Female students discuss impact Ruth Bader Ginsburg had on their lives


Tsion Daniel

Zoe Edwards (left), Mock Trial president and senior,coverses with Natsume Wu (right). Mcok Trial member and junio, as she answers her questions about trial procedures. Edwards said a large amountof Mock Trial members are feame which may be a result of Justice Ginsburgs profound impact on young women.

Kruti Subbannavar

Supreme Court Justice Ruth Bader Ginsburg died at age 87 on Sept.18 2020 due to complications of metastatic pancreatic cancer, leaving a significant legacy. 

Kate Smith,  member of the Civics Club and sophomore, said she was extremely saddened by the news. Smith said she was inspired by Ginsburg’s career and wants to go in the legal or political field for a job. 

“The first thing I thought was, this is awful. I’m really sad about this. But the second thing I thought, which no one should actually think when someone like this dies was, I was worried (about) what’s going to happen to the court.” 

Senior Ashley Elmore said she was also saddened by the news of Ginsburg’s death. Elmore said she cried when she heard about it, as did a lot of friends and friends’ moms. 

“I was heartbroken and obviously shattered,” Elmore said. “This woman was one of the people on Capitol Hill that really had minorities in her heart, and actively (thought) about them, so it’s almost like you have a shield ripped off of you.”

Elmore said she adored Ginsburg, and that she was a rule-breaker who was ahead of her time. She said the fact that Ginsburg fought for abortion rights, womens’ rights and LGBTQ rights among other also inspired her to use her voice to have a say in how the country is run. 

“She protected a lot of people that need to be protected, but she was also the only person protecting them,” Elmore said.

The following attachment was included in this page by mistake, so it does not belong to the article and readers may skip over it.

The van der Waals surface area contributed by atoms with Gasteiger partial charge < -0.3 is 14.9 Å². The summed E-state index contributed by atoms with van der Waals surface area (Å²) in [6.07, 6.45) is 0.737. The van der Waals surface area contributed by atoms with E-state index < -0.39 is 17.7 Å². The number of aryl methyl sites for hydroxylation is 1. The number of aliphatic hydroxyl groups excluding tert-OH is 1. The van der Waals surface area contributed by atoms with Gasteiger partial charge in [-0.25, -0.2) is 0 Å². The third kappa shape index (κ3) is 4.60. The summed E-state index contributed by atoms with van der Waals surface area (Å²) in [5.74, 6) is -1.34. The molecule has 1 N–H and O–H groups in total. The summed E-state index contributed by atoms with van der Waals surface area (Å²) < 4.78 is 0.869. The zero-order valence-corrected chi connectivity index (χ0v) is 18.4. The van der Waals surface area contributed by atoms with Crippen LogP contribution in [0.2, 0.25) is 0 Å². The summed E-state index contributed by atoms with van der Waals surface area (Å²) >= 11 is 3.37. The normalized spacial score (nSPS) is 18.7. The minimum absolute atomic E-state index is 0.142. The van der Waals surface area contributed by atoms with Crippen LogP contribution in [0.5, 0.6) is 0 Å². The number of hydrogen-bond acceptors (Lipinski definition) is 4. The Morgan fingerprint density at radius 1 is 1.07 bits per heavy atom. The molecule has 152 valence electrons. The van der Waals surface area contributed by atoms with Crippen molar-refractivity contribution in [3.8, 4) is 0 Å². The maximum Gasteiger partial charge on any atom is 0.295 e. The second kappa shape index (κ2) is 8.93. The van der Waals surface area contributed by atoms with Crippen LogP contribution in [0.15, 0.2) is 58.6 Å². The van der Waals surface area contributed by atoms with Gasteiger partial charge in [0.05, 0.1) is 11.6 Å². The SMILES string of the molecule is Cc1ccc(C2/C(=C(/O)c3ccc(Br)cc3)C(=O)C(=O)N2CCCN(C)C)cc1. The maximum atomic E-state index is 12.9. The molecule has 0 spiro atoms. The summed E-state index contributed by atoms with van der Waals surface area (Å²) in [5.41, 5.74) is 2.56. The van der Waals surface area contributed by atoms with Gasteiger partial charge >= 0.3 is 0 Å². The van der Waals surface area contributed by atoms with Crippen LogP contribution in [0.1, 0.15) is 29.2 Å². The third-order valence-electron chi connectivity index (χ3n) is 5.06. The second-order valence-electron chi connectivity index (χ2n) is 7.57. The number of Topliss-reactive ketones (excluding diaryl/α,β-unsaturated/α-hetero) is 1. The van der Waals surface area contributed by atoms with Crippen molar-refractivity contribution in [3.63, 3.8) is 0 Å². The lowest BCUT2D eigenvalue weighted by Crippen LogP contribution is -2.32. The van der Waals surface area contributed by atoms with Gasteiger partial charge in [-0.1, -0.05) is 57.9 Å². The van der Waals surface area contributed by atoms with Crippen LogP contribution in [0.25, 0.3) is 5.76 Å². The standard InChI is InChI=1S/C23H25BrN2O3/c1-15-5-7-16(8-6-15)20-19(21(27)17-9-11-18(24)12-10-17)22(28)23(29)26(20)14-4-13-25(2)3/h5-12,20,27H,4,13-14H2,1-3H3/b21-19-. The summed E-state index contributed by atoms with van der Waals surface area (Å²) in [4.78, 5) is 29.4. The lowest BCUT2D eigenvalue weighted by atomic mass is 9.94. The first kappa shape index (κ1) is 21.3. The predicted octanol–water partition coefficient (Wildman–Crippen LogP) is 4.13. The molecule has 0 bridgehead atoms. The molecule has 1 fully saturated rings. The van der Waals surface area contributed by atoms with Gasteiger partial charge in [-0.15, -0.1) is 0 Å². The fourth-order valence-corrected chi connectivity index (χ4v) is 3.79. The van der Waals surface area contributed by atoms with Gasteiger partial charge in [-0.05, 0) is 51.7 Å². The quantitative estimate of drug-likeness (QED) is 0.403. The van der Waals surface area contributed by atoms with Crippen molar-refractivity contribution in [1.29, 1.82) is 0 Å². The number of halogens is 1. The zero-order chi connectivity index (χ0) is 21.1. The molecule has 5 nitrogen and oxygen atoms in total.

Some of Ginsburg’s most important achievements, according to an article by CNN titled “How Ginsburg made the law fairer for every woman”, include contributing to the end of all-male public universities, helping establish the law that was passed in the aftermath of Roe v. Wade and fighting for mens’ rights to Social Security and helping establish LGBTQ rights.

According to Robert Browning, social studies and business teacher with 30 years of legal experience, Ginsburg had one of the best legal minds. 

He said, “(Ginsburg’s) career has had a tremendous impact on young girls in particular, because they see someone who (had a) great legal mind get to the top, the pinnacle of the profession of being a judge, handled herself well in every respect, was highly respected and captured the attention of the media, and (was) just a fascinating woman. So accomplished. So, I think when young girls see a woman reach that status, they can think, ‘Oh I can do that.’ It’s good to see role models, and there just haven’t been that many women Supreme Court justices.”

Browning also talked about Ginsberg’s dissenting opinions, and how they were elegant yet expressed her point about what was right and what was not. He said Ginsburg balanced out the Supreme Court in terms of political parties and was one who always considered the Constitution as a living, breathing document. 

Since the news of Ginsburg’s death spread, many students at this school have honored her in their own unique ways. Zoe Edwards, president of the Mock Trial Club and senior said many female students were honoring her legacy by choosing to go into the legal field, and she spoke about how the Mock Trial Club consisted mostly of women, something that could be attributed to Ginsburg’s influence. 

Elmore and Smith both spoke about registering to vote and voting as ways of keeping Ginsburg’s memory alive and honoring her. They said it was important for one to use their voice, and to stand up for what was right, as what they believed Ginsburg would have done. Elmore also said people needed to know who Ginsburg was and that she should be taught about in history classes.

Smith said fighting for the rights Ginsburg helped to establish and protect and helping people would also be something she would have wanted and something that would keep her memory and legacy alive. 

Smith said, “I don’t feel great (women have got certain rights only within the past 20 to 30 years). I think it’s a reminder that I might feel comfortable in the rights I have now, but there’s people who are in the situation women were 20 years ago; as a group, people are still fighting for justice and people still need justice, and as someone who has had things handed to me by women like RBG, I need to be an advocate for others and be a part of that fight for justice as much as I can be. I know because of (Ginsburg) I can do great things.”